The Washington Post tells us,
When it comes to health care, the way policymakers define the problem determines the answer they produce. Democratic presidential candidates tend to focus on the uninsured, Republicans on rising costs. Both are important: The unaffordability of health insurance won't be addressed without tackling health-care costs, but reducing cost growth alone won't solve the insurance problem.That, of course, is false.
Clinton: Right up front, "Hillary's American Health Choices Plan covers all Americans and improves health care by lowering costs and improving quality. It speaks to American values, American families, and American jobs." She explains further that she sees potential cost savings through such measures as prevention programs, chronic disease management, reduction in administrative costs, electronic medical records, improved communication between doctors, and waste reduction.
Obama: While Obama doesn't focus on cost containment, his plan summary states, "Senator Obama strongly believes that greater use of health information technology can contain costs and improve the efficiency of our health care system. He introduced the Federal Employees Health Benefits Program Efficiency Act, which would leverage the federal government's purchasing power to encourage increased adoption of technology by participating health plans."
Edwards: Provides numerous examples of how costs might be contained, including increased competition, better communication between doctors, lifestyle choices, error reduction, telemedicine for rural areas, and malpractice reform.
So just how do the Republicans focus on "rising costs"? Well, the McCain plan ballyhooed by the Washington Post... doesn't. At least not as they describe it. Instead it removes the tax preference for employer-based health care, and gives employees a tax credit ($2,500 per individual and $5,000 per family) which will be inadequate to replace a typical employer-based policy. I would venture that the Post's own employees receive insurance that costs substantially more.
McCain wants to change Medicare such that it reimburses " doctors and hospitals for treating overall conditions, not performing individual tests and treatments." Pilot programs in this area, the Post notes, have shown little promise. If McCain proposes to extend this proposal to all treatments, the obvious retort is that, given how much of Medicare costs go to end-of-life care, does he propose not paying hospitals, clinics and doctors when their patients die? As for other major costs, such as hip replacement surgery, how would this proposal change anything? Does he propose that doctors and hospitals not be paid until the outcome of treatments are known? Is the goal here to improve Medicare, or to convince doctors and hospitals to opt out? Is this really a shallow effort to put Medicare at a disadvantage as compared to private insurers, who currently cannot compete with Medicare without a hefty subsidy?
Mr. McCain's plan is weakest on the underlying problem with the health-insurance market, in which insurers have every incentive to cherry-pick the healthiest purchasers. "We should give additional help to those who face particularly expensive care. If it is done right and the additional money is there, insurance companies will compete for these patients - not turn them away," Mr. McCain says.So, to make up for a market failure, we're going to provide such massive subsidies for the chronically ill that insurance companies can't wait to sign them up? Boy... that sounds like cost control to me....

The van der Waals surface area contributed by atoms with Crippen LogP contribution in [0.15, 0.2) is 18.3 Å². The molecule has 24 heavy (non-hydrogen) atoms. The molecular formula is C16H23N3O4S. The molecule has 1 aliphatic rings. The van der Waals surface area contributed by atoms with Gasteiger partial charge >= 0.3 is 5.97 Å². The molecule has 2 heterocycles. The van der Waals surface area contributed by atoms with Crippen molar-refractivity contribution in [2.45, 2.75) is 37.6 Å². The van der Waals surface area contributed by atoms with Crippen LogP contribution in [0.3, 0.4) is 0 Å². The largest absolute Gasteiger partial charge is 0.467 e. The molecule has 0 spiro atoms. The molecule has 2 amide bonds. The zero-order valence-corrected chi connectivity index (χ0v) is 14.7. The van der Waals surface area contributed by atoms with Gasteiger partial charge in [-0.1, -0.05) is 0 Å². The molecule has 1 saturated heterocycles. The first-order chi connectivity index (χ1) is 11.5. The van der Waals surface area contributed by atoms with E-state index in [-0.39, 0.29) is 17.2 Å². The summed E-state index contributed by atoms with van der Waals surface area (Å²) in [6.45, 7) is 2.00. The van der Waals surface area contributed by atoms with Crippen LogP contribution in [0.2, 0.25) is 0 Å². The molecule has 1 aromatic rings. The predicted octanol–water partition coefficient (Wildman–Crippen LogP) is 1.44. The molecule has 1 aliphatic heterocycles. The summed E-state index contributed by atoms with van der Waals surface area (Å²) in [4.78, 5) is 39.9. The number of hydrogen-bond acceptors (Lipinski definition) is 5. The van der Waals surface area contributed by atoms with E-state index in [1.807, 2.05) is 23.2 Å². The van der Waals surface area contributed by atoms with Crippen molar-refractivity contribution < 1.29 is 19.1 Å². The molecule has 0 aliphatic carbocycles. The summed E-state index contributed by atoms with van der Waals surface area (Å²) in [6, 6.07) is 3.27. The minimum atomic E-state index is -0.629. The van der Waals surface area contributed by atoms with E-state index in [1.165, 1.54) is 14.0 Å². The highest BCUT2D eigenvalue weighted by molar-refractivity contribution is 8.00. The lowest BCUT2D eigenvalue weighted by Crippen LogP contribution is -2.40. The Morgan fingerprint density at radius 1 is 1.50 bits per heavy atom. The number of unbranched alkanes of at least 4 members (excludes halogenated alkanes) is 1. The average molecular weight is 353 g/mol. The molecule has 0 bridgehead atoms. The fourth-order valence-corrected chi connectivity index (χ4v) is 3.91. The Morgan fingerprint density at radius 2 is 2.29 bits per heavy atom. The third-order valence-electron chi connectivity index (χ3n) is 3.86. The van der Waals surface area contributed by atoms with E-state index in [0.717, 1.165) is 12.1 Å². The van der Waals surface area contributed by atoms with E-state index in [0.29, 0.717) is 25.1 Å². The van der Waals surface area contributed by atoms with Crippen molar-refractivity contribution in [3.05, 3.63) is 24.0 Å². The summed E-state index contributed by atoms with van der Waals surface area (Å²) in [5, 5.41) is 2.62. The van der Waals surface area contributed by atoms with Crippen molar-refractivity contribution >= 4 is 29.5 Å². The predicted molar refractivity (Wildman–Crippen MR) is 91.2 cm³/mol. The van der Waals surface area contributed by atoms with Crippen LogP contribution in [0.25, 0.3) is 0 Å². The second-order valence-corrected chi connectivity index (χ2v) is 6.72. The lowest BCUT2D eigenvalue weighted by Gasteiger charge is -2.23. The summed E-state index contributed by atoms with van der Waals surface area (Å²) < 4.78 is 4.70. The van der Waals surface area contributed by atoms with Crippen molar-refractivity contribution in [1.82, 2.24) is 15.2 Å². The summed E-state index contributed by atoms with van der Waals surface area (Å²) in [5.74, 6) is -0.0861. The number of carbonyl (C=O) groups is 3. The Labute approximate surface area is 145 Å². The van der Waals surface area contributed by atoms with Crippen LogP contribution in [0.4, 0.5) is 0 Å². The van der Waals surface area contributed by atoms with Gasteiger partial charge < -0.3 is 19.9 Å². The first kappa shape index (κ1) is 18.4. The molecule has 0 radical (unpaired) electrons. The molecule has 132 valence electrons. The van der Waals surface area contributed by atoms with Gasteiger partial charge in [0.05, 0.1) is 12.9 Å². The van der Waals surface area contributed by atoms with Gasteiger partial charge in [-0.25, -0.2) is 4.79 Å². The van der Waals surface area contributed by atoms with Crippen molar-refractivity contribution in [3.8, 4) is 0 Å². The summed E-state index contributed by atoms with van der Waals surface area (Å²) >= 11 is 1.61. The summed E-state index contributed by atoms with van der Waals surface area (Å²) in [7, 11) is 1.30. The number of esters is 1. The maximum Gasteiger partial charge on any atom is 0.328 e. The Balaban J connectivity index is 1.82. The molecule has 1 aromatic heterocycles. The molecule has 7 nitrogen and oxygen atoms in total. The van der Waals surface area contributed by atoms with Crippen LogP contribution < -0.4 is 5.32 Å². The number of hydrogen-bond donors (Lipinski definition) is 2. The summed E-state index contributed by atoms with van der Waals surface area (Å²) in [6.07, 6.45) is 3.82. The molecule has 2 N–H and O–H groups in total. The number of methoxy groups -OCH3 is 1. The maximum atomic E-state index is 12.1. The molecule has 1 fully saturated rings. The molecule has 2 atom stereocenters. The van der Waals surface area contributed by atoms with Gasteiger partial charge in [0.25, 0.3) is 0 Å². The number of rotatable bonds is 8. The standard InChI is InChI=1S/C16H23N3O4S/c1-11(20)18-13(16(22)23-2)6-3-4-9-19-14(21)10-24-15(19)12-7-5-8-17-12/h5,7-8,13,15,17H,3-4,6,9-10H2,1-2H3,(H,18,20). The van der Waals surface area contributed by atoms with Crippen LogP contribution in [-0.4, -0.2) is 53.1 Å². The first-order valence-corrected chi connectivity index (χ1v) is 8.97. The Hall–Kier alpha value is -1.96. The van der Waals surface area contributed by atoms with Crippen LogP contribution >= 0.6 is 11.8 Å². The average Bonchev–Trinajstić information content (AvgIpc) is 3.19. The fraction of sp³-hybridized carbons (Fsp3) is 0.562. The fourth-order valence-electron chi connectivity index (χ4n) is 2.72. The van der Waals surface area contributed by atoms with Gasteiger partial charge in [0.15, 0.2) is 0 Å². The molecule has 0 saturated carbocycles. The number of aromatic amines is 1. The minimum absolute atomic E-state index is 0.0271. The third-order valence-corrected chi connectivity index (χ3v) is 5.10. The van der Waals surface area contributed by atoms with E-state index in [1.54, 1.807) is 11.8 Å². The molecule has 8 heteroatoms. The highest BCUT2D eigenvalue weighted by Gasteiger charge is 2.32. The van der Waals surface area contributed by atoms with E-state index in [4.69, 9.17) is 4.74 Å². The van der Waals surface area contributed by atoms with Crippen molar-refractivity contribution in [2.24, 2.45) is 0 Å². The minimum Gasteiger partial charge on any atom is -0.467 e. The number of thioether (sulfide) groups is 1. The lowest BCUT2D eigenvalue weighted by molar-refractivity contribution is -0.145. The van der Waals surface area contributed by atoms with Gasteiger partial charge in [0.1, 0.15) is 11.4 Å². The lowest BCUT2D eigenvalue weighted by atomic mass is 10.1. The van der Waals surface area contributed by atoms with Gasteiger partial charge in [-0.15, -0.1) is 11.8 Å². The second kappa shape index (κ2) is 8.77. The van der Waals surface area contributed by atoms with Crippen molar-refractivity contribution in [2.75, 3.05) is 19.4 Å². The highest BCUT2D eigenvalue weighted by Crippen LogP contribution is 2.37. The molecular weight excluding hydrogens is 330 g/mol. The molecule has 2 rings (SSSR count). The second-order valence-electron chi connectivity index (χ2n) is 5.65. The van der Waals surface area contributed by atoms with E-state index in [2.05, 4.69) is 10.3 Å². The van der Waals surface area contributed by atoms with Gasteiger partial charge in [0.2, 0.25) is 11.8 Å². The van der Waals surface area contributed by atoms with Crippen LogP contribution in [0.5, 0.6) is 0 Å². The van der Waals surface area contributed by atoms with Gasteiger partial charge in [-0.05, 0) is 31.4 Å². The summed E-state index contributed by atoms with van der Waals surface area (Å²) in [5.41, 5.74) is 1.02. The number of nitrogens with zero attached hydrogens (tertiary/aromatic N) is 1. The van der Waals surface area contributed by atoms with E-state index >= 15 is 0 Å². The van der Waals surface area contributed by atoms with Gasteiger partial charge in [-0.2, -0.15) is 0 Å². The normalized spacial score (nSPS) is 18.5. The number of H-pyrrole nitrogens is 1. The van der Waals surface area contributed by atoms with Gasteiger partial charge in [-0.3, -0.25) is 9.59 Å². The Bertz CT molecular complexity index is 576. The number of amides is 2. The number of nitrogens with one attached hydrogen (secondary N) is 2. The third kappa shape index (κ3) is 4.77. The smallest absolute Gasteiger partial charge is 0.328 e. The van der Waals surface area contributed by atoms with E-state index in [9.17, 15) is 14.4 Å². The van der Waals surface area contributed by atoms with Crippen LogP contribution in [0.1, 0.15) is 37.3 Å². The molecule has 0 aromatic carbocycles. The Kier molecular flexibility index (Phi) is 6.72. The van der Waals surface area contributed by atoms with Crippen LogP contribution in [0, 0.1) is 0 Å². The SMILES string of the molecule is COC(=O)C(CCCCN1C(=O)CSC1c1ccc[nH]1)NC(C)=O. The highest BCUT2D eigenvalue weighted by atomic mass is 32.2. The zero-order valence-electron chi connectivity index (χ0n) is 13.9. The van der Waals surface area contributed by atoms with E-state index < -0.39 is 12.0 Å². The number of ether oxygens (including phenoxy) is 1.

Let's compare the "cost control" focus of the other major Republican candidates....
Giuliani: Quality and price transparency to "expand competition and open up new motivation for improving quality and reducing cost", malpractice tort reform, streamline the FDA drug approval process, use electronic medical records. You know... everything John Edwards has said, and less. Meanwhile he proposes a cost increase with the proposal that "Health insurance must be redefined to cover wellness as well as sickness."
Huckabee: Huckabee's primary focus is on preventing chronic disease - again, something that will result in (at least) a short-term increase in health care costs under the current system. Beyond that, "We can make health care more affordable by reforming medical liability; adopting electronic record keeping; making health insurance more portable from one job to another; expanding health savings accounts to everyone, not just those with high deductibles; and making health insurance tax deductible for individuals and families as it now is for businesses." That is, an even stronger echo of Edwards and Clinton.
Romney: Romney is a strong advocate of individual mandates and big government subsidies to make insurance affordable to all... or was that last year?This year he says, The health of our nation can be improved by extending health insurance to all Americans, not through a government program or new taxes, but through market reforms. - that's the entire summary of his health care plan from his website.
If the Post was trying to achieve balance with that description, it failed.
(Meanwhile, at the Times, we learn that doctors will not turn in their incompetent colleagues or report serious mistakes by other doctors, and that a third will order expensive unnecessary tests - not out of worry of litigation, but simply because their patient asks - perhaps at a testing facility in which they have an ownership interest. I'm not sure that either set of candidates is addressing these issues.)